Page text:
Brilliant Fall foliage is a point of pride here in the North Country, but what exactly causes these incredible colors? Read our new Just Our Nature blog to learn more about the science behind the fall color wheel. Photo: Jeanna Matthews

7th graders at Norwood-Norfolk Central School walk out of the woods after a lesson on nature observation with Nature Up North this September In the Schools

A student shouts— “This one! This one’s ours!” and runs back for a measuring tape. She and her partner have found their assigned maple tree on the school lawn, and are about to record seasonal observations for the first of many weeks this fall. The student, a 7th grader at Norwood-Norfolk Middle School, is participating in Monitor My Maple - one of several citizen science initiatives at Nature Up North.

Lampson Falls in early October Just Our Nature

We need to figure out a way to have Amazon deliver the weather in the future. I don’t believe Mother Nature intended to give us a record-setting wet summer; I just think all the good weather probably got misplaced on a loading dock in Topeka, or something like that.

Colton-Pierrepont Intro to Environment and Society students met with Dr. Timothy Messner from SUNY Potsdam to learn about fire-making. In the Schools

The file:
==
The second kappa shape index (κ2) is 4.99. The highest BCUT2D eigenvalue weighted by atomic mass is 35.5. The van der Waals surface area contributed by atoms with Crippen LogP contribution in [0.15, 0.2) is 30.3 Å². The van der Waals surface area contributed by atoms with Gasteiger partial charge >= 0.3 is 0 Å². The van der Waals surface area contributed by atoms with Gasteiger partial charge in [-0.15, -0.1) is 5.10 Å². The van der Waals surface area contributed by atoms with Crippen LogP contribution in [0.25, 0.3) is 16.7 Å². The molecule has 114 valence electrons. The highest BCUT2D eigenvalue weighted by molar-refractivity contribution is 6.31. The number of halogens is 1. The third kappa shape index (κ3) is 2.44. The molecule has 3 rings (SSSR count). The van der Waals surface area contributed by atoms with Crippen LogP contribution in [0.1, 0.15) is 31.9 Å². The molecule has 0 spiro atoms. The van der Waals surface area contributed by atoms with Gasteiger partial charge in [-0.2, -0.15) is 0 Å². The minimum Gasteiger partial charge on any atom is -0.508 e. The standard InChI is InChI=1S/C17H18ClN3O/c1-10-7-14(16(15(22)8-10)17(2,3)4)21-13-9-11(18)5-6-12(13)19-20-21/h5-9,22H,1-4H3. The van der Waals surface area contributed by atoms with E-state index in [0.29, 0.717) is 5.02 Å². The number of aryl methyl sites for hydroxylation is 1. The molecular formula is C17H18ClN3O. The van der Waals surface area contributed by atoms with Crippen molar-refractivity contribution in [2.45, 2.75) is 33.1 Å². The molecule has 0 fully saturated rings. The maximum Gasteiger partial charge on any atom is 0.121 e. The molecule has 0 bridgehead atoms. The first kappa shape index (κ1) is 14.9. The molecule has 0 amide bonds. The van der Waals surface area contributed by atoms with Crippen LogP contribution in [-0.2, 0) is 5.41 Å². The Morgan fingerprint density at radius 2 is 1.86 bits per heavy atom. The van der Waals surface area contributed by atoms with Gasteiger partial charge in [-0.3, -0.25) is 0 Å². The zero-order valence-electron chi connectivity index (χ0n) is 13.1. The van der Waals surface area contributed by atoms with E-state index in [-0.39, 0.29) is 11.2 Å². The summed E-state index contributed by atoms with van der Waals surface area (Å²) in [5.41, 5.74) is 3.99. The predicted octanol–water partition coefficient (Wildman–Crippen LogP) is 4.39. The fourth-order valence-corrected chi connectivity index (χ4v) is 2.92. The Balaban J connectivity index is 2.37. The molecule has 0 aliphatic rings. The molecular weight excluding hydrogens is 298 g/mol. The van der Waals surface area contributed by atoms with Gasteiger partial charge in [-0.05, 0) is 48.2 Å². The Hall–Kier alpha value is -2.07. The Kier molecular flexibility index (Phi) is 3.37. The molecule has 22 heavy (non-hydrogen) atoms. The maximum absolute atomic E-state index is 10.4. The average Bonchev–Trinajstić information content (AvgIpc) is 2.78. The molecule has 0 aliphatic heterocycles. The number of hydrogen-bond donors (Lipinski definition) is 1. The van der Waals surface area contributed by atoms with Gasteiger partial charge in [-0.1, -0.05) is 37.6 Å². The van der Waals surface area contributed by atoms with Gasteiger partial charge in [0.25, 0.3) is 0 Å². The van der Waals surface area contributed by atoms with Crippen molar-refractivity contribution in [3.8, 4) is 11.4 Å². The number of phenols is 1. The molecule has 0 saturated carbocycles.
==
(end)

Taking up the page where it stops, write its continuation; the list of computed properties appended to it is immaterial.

Ever made fire by hand? Students in the Intro the Environment and Society class at Colton-Pierrepont High School met with Dr. Timothy Messner, Archaeology professor at SUNY Potsdam, this September to learn how to make fire by hand using just a simple tool and the energy in their hands and breath. Below, students Summer Scovil and Ariel Garvin provide an insight into the experience:

Oyster Mushroom (Pleurotus ostreatus) Photo: Flickr Creative Commons, Marshal Hedin Just Our Nature

Carnivorous oysters are lurking about in the North Country, and residents who venture into the woods are advised to carry butter and a skillet at all times. Oyster mushrooms, Pleurotus ostreatus, native wood-decaying fungi often found on dead and dying hardwoods, are delectable when sautéed in butter. Maybe hikers should carry a few cloves of garlic and a press as well. It’s good to be prepared.

Layers of shale and limestone at Whitaker Falls. Photo: Helen Eifert Just Our Nature

Have you ever thought about what the earth was like millions of years ago? It’s hard to imagine the world before we were born, let alone before the human species existed. But if the history of our planet was represented by a single 24 hour day, the presence of modern humans would only be equivalent to less than 4 seconds. What do you think Earth will look like in another million years?

Events Up North

October 21, 2017

On October 21st, the St. Lawrence Land Trust will lead a trip to the Tooley Pond Road waterfalls.

October 21, 2017

Nature Up North invites interested 10th-12th graders to participate in a free field-based workshop. St.